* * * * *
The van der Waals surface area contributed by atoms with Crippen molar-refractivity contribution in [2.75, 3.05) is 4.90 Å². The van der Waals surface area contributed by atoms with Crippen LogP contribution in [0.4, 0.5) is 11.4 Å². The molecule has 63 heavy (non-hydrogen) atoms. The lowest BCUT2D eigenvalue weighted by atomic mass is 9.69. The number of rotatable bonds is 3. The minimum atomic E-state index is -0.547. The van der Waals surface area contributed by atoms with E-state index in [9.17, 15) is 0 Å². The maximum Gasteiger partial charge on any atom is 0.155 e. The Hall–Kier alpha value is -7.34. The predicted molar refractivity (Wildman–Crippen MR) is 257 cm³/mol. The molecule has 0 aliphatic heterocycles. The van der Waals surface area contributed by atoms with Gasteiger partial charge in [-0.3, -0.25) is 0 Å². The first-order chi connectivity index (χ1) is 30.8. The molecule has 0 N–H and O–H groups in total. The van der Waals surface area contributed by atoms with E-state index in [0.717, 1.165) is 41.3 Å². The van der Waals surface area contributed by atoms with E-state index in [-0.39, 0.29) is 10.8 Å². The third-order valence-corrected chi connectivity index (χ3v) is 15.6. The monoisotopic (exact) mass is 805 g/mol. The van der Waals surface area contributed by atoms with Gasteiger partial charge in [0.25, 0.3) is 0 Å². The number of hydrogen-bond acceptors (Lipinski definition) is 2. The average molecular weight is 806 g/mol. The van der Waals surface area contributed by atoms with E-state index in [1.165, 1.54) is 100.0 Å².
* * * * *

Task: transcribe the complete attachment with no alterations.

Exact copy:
The van der Waals surface area contributed by atoms with Crippen molar-refractivity contribution in [2.75, 3.05) is 4.90 Å². The van der Waals surface area contributed by atoms with Crippen LogP contribution in [0.4, 0.5) is 11.4 Å². The molecule has 63 heavy (non-hydrogen) atoms. The lowest BCUT2D eigenvalue weighted by atomic mass is 9.69. The number of rotatable bonds is 3. The minimum atomic E-state index is -0.547. The van der Waals surface area contributed by atoms with E-state index in [9.17, 15) is 0 Å². The maximum Gasteiger partial charge on any atom is 0.155 e. The Hall–Kier alpha value is -7.34. The predicted molar refractivity (Wildman–Crippen MR) is 257 cm³/mol. The molecule has 0 aliphatic heterocycles. The van der Waals surface area contributed by atoms with Gasteiger partial charge in [-0.3, -0.25) is 0 Å². The first-order chi connectivity index (χ1) is 30.8. The molecule has 0 N–H and O–H groups in total. The van der Waals surface area contributed by atoms with E-state index in [0.717, 1.165) is 41.3 Å². The van der Waals surface area contributed by atoms with E-state index in [-0.39, 0.29) is 10.8 Å². The third-order valence-corrected chi connectivity index (χ3v) is 15.6. The monoisotopic (exact) mass is 805 g/mol. The van der Waals surface area contributed by atoms with Gasteiger partial charge in [0.25, 0.3) is 0 Å². The number of hydrogen-bond acceptors (Lipinski definition) is 2. The average molecular weight is 806 g/mol. The van der Waals surface area contributed by atoms with E-state index in [1.165, 1.54) is 100.0 Å².